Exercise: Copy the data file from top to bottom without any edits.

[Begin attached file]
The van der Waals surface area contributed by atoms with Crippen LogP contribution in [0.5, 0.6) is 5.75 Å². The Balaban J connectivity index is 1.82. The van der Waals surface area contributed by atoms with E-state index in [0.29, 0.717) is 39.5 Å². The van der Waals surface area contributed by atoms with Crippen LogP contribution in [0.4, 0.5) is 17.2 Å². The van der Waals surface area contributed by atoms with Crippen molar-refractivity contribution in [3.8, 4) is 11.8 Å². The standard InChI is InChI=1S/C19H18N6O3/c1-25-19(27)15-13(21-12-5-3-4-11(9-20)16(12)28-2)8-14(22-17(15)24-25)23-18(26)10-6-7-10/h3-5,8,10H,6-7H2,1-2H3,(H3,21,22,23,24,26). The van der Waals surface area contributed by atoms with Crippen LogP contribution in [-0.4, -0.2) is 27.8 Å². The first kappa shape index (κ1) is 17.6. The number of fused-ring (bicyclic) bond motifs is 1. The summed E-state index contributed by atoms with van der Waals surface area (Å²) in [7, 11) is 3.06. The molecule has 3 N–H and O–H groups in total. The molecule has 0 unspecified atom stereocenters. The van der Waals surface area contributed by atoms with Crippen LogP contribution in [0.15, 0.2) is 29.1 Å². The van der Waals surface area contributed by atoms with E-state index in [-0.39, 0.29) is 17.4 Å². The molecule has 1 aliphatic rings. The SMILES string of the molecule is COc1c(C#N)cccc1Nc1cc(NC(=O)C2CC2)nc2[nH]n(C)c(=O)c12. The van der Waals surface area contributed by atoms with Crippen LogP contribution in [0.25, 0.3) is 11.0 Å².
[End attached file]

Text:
The van der Waals surface area contributed by atoms with Crippen LogP contribution in [0.5, 0.6) is 5.75 Å². The Balaban J connectivity index is 1.82. The van der Waals surface area contributed by atoms with E-state index in [0.29, 0.717) is 39.5 Å². The van der Waals surface area contributed by atoms with Crippen LogP contribution in [0.4, 0.5) is 17.2 Å². The van der Waals surface area contributed by atoms with Crippen molar-refractivity contribution in [3.8, 4) is 11.8 Å². The standard InChI is InChI=1S/C19H18N6O3/c1-25-19(27)15-13(21-12-5-3-4-11(9-20)16(12)28-2)8-14(22-17(15)24-25)23-18(26)10-6-7-10/h3-5,8,10H,6-7H2,1-2H3,(H3,21,22,23,24,26). The van der Waals surface area contributed by atoms with Crippen LogP contribution in [-0.4, -0.2) is 27.8 Å². The first kappa shape index (κ1) is 17.6. The number of fused-ring (bicyclic) bond motifs is 1. The summed E-state index contributed by atoms with van der Waals surface area (Å²) in [7, 11) is 3.06. The molecule has 3 N–H and O–H groups in total. The molecule has 0 unspecified atom stereocenters. The van der Waals surface area contributed by atoms with Crippen LogP contribution in [0.15, 0.2) is 29.1 Å². The van der Waals surface area contributed by atoms with E-state index in [-0.39, 0.29) is 17.4 Å². The molecule has 1 aliphatic rings. The SMILES string of the molecule is COc1c(C#N)cccc1Nc1cc(NC(=O)C2CC2)nc2[nH]n(C)c(=O)c12. The van der Waals surface area contributed by atoms with Crippen LogP contribution in [0.25, 0.3) is 11.0 Å².